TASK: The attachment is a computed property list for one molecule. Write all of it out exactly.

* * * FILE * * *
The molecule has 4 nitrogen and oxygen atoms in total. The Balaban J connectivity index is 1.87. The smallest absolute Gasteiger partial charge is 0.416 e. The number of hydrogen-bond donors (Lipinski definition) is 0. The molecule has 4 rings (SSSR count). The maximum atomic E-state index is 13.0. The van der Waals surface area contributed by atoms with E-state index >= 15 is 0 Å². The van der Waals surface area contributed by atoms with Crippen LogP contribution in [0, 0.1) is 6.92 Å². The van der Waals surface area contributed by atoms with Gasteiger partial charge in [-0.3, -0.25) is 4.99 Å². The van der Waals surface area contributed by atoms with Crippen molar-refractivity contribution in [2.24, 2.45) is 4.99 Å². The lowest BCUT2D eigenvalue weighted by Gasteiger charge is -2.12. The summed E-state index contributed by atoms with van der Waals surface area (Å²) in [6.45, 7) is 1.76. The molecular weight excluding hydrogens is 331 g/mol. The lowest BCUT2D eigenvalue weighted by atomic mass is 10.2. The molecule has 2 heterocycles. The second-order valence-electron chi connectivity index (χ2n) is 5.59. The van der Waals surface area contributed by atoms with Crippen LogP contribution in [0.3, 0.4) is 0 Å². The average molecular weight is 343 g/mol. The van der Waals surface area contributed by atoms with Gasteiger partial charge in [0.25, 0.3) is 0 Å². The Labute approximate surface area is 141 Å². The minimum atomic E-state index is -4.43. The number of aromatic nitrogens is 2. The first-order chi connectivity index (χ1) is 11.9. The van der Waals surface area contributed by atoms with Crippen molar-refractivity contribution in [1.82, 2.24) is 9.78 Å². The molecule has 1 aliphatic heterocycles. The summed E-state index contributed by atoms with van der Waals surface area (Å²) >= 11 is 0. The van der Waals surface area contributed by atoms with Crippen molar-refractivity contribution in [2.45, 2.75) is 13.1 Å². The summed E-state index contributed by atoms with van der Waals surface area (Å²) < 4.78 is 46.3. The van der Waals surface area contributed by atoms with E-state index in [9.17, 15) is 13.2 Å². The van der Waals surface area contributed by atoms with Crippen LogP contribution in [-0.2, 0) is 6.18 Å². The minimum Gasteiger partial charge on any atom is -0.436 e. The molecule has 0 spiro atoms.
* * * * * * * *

The molecule has 4 nitrogen and oxygen atoms in total. The Balaban J connectivity index is 1.87. The smallest absolute Gasteiger partial charge is 0.416 e. The number of hydrogen-bond donors (Lipinski definition) is 0. The molecule has 4 rings (SSSR count). The maximum atomic E-state index is 13.0. The van der Waals surface area contributed by atoms with E-state index >= 15 is 0 Å². The van der Waals surface area contributed by atoms with Crippen LogP contribution in [0, 0.1) is 6.92 Å². The van der Waals surface area contributed by atoms with Gasteiger partial charge in [-0.3, -0.25) is 4.99 Å². The van der Waals surface area contributed by atoms with Crippen molar-refractivity contribution in [2.24, 2.45) is 4.99 Å². The lowest BCUT2D eigenvalue weighted by Gasteiger charge is -2.12. The summed E-state index contributed by atoms with van der Waals surface area (Å²) in [6.45, 7) is 1.76. The molecular weight excluding hydrogens is 331 g/mol. The lowest BCUT2D eigenvalue weighted by atomic mass is 10.2. The molecule has 2 heterocycles. The second-order valence-electron chi connectivity index (χ2n) is 5.59. The van der Waals surface area contributed by atoms with Crippen LogP contribution in [0.3, 0.4) is 0 Å². The average molecular weight is 343 g/mol. The van der Waals surface area contributed by atoms with Gasteiger partial charge in [0.25, 0.3) is 0 Å². The Labute approximate surface area is 141 Å². The minimum atomic E-state index is -4.43. The number of aromatic nitrogens is 2. The first-order chi connectivity index (χ1) is 11.9. The van der Waals surface area contributed by atoms with Crippen molar-refractivity contribution in [1.82, 2.24) is 9.78 Å². The molecule has 1 aliphatic heterocycles. The summed E-state index contributed by atoms with van der Waals surface area (Å²) >= 11 is 0. The van der Waals surface area contributed by atoms with Crippen molar-refractivity contribution in [2.45, 2.75) is 13.1 Å². The summed E-state index contributed by atoms with van der Waals surface area (Å²) < 4.78 is 46.3. The van der Waals surface area contributed by atoms with E-state index in [9.17, 15) is 13.2 Å². The van der Waals surface area contributed by atoms with Crippen LogP contribution in [-0.2, 0) is 6.18 Å². The minimum Gasteiger partial charge on any atom is -0.436 e. The molecule has 0 spiro atoms.